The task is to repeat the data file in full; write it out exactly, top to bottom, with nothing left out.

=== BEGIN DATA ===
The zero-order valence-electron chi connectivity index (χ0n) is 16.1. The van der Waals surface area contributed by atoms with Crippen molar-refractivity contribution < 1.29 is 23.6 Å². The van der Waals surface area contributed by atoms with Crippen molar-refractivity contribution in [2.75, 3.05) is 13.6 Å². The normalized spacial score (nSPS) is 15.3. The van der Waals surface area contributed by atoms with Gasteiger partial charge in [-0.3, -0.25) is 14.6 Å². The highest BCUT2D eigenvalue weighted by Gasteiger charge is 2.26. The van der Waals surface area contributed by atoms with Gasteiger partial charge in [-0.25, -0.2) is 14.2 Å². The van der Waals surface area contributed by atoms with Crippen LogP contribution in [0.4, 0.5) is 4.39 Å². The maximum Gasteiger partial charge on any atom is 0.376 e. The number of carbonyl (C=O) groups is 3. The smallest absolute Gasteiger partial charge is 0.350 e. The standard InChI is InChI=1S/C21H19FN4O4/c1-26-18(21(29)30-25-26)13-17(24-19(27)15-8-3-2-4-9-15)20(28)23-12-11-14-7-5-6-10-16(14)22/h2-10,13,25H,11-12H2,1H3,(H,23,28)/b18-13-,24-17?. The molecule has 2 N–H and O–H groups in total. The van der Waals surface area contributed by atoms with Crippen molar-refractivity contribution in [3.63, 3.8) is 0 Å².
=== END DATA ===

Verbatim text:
The zero-order valence-electron chi connectivity index (χ0n) is 16.1. The van der Waals surface area contributed by atoms with Crippen molar-refractivity contribution < 1.29 is 23.6 Å². The van der Waals surface area contributed by atoms with Crippen molar-refractivity contribution in [2.75, 3.05) is 13.6 Å². The normalized spacial score (nSPS) is 15.3. The van der Waals surface area contributed by atoms with Gasteiger partial charge in [-0.3, -0.25) is 14.6 Å². The highest BCUT2D eigenvalue weighted by Gasteiger charge is 2.26. The van der Waals surface area contributed by atoms with Gasteiger partial charge in [-0.25, -0.2) is 14.2 Å². The van der Waals surface area contributed by atoms with Crippen LogP contribution in [0.4, 0.5) is 4.39 Å². The maximum Gasteiger partial charge on any atom is 0.376 e. The number of carbonyl (C=O) groups is 3. The smallest absolute Gasteiger partial charge is 0.350 e. The standard InChI is InChI=1S/C21H19FN4O4/c1-26-18(21(29)30-25-26)13-17(24-19(27)15-8-3-2-4-9-15)20(28)23-12-11-14-7-5-6-10-16(14)22/h2-10,13,25H,11-12H2,1H3,(H,23,28)/b18-13-,24-17?. The molecule has 2 N–H and O–H groups in total. The van der Waals surface area contributed by atoms with Crippen molar-refractivity contribution in [3.63, 3.8) is 0 Å².